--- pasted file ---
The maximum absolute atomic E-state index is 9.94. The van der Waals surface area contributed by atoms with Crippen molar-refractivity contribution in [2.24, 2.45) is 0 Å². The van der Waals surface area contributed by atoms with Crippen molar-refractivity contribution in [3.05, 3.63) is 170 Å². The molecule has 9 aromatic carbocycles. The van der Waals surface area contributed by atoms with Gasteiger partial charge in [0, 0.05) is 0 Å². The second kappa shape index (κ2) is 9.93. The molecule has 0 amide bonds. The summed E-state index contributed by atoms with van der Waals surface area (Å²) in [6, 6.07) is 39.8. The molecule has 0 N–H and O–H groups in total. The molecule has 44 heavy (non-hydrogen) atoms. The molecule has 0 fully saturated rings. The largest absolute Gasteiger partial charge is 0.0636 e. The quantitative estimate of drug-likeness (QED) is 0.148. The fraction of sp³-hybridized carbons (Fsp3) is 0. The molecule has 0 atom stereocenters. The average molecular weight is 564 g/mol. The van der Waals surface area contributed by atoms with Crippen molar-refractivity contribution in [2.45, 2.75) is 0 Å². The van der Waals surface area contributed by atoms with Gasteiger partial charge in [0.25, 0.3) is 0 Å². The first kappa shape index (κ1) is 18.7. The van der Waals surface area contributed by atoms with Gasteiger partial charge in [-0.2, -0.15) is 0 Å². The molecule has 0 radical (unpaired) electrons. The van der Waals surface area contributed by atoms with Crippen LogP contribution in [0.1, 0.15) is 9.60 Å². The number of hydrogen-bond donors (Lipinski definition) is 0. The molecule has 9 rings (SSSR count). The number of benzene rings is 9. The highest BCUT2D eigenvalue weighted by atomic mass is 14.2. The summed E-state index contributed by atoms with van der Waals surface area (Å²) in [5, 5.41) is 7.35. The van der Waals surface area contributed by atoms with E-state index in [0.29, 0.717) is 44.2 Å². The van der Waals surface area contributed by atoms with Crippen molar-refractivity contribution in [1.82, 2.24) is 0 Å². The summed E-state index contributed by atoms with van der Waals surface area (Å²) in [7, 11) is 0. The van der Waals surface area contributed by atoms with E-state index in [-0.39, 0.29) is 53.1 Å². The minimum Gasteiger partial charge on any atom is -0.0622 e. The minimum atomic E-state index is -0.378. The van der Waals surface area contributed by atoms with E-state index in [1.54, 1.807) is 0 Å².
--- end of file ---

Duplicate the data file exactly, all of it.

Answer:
The maximum absolute atomic E-state index is 9.94. The van der Waals surface area contributed by atoms with Crippen molar-refractivity contribution in [2.24, 2.45) is 0 Å². The van der Waals surface area contributed by atoms with Crippen molar-refractivity contribution in [3.05, 3.63) is 170 Å². The molecule has 9 aromatic carbocycles. The van der Waals surface area contributed by atoms with Gasteiger partial charge in [0, 0.05) is 0 Å². The second kappa shape index (κ2) is 9.93. The molecule has 0 amide bonds. The summed E-state index contributed by atoms with van der Waals surface area (Å²) in [6, 6.07) is 39.8. The molecule has 0 N–H and O–H groups in total. The molecule has 44 heavy (non-hydrogen) atoms. The molecule has 0 fully saturated rings. The largest absolute Gasteiger partial charge is 0.0636 e. The quantitative estimate of drug-likeness (QED) is 0.148. The fraction of sp³-hybridized carbons (Fsp3) is 0. The molecule has 0 atom stereocenters. The average molecular weight is 564 g/mol. The van der Waals surface area contributed by atoms with Crippen molar-refractivity contribution in [2.45, 2.75) is 0 Å². The van der Waals surface area contributed by atoms with Gasteiger partial charge in [0.25, 0.3) is 0 Å². The first kappa shape index (κ1) is 18.7. The van der Waals surface area contributed by atoms with Gasteiger partial charge in [-0.2, -0.15) is 0 Å². The molecule has 0 radical (unpaired) electrons. The van der Waals surface area contributed by atoms with Crippen LogP contribution in [0.1, 0.15) is 9.60 Å². The number of hydrogen-bond donors (Lipinski definition) is 0. The molecule has 9 rings (SSSR count). The number of benzene rings is 9. The highest BCUT2D eigenvalue weighted by atomic mass is 14.2. The summed E-state index contributed by atoms with van der Waals surface area (Å²) in [5, 5.41) is 7.35. The van der Waals surface area contributed by atoms with E-state index in [0.29, 0.717) is 44.2 Å². The van der Waals surface area contributed by atoms with Crippen molar-refractivity contribution in [1.82, 2.24) is 0 Å². The summed E-state index contributed by atoms with van der Waals surface area (Å²) in [7, 11) is 0. The van der Waals surface area contributed by atoms with E-state index in [-0.39, 0.29) is 53.1 Å². The minimum Gasteiger partial charge on any atom is -0.0622 e. The minimum atomic E-state index is -0.378. The van der Waals surface area contributed by atoms with E-state index in [1.54, 1.807) is 0 Å².